Jan. 8th, 2012

jyrgenn: Blurred head shot from 2007 (Default)
Lamenting, as always, the lack of baggage space, the beloved wife and I finally resolved to try ebooks. As a budget-priced option Amazon's new Kindle (the new one without keyboard or touch screen) was chosen, after I had established that it is indeed reasonably possible to read ebooks on it that come from independent sources. It doesn't work with epub, but (for instance) Calibre can convert epub to mobi format. It can also display PDF and plain text documents.

Alas, the selection of ebooks available from Amazon has its shortcomings. Newish books are very similar in price to the print editions, but lack their flexibility -- you cannot easily lend them to others, give them away, resell them, etc. While some of this is possible, as I understand, it is not easy. So this is not an option for the mystery novels the beloved wife consumes at an alarming rate.

But then there are a lot of classics with expired copyright available for free (as in beer, dunno if they are DRMed or not) directly from Amazon, meaning they can be copied to the device with a single click. Lots of others are available from Project Gutenberg in Kindle format, even in German. (BTW, that "Gutenberg-DE" thing is a commercial enterprise that makes it as difficult as possible to download and carry away whole books -- they want you to read the stuff on their site, which generates income by advertising and by selling stuff on CD-ROM.)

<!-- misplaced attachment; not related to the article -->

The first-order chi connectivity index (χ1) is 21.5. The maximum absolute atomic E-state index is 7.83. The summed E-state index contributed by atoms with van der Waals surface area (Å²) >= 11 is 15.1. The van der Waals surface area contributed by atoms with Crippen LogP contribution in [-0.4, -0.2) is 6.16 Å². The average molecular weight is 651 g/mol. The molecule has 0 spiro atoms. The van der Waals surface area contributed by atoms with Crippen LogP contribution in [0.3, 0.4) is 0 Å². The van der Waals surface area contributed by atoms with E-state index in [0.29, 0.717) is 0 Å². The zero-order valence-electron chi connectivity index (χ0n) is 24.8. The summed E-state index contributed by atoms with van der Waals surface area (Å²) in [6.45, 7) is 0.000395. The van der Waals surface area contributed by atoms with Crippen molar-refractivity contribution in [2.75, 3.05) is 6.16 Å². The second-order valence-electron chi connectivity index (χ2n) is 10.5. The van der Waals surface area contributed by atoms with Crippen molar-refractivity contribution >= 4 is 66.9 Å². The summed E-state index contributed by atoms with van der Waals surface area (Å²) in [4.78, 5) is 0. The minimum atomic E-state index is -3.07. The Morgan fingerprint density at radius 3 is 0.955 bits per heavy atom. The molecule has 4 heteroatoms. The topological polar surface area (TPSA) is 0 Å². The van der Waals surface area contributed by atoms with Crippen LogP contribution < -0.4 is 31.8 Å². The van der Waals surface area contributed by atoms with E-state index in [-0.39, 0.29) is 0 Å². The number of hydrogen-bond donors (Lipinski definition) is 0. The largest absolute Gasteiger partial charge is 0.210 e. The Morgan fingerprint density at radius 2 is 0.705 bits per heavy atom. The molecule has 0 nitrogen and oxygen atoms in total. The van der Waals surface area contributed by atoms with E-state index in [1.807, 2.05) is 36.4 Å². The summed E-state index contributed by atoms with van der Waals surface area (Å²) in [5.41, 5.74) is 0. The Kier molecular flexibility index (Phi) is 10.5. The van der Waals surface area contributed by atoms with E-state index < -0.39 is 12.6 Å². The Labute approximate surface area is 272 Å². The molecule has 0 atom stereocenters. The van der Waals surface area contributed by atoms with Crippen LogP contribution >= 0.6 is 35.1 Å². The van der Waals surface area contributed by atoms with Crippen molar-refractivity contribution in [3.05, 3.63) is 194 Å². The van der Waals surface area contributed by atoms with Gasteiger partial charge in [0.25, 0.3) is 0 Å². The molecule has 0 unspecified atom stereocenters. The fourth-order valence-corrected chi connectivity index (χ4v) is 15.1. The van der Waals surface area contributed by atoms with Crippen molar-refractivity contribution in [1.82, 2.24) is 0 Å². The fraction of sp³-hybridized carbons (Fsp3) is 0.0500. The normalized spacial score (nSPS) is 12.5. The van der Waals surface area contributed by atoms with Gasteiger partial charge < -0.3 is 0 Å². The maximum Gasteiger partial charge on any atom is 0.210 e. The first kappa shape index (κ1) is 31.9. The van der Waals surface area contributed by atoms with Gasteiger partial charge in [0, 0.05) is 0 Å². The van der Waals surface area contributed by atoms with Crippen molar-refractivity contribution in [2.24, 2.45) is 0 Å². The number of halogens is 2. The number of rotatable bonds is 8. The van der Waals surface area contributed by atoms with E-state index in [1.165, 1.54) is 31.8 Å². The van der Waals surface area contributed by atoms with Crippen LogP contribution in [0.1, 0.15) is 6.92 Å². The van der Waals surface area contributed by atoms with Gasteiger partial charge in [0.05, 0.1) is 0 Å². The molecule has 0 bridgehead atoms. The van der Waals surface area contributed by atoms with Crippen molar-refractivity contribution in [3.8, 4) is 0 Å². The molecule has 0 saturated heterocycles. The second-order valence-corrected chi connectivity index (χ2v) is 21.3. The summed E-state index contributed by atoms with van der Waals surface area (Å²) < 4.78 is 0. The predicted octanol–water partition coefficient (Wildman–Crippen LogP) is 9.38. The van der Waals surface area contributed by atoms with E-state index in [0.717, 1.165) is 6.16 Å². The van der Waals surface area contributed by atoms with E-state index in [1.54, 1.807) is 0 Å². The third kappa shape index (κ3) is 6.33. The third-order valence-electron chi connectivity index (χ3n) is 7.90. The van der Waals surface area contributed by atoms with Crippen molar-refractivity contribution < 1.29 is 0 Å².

Apart from the free stuff there is also a lot of quite cheap content available from Amazon, only not necessarily what you have been looking for. It is worth a look, though.

The Kindle, with 1.4 GB free for books, can hold a lot, given that most books are just a few 100 KB. This is of course excellent for a vacation, and exactly what we had been looking for.

It took me a while to get used to reading stuff on the Kindle and not be distracted by the technical device itself, but after that it is quite pleasant. The hardware is a good compromise between being small and being good to hold in one or two hands. The page turn buttons are very well placed on the sides. The screen is excellent to read when brightly lit and bearable when not so well. I found it useful to adjust the font size accordingly; I use one size smaller than the default with my reading glasses in good light and one size bigger in not-so-good light or with my normal glasses on.

Now, the books:
Neal Stephenson: In the Beginning was the Command Line
This is the first ebook I actually started reading -- I had already begun reading it on the Android phone that I carried for (the previous) work, so it naturally landed on the Kindle as well. I read a bit further into it during this vacation. But the more I read of it, the more I failed to miss his point and wondered "so what is he getting at?" Apart from that, I was more and more annoyed by him not really having understood many of the technical things he talks about.

Sara Paretsky: Hardball
Years ago I have read lots of her V.I. Warshawski novels, and this is another one. Actually the beloved wife wanted to read this one, so it was in German. The translation has a few bugs, but is bearable. It isn't extraordinary, compared to the other ones, even fulfilled more V.I. clichés than I'd have cared for (she gets beaten up multiple times, deeply annoys her late father's police colleagues and other authorities only to be reconciled with the good ones in the end, digs up a major conspiracy, gets close to getting killed, and succeeds only with the help of her close friends), but I still liked it.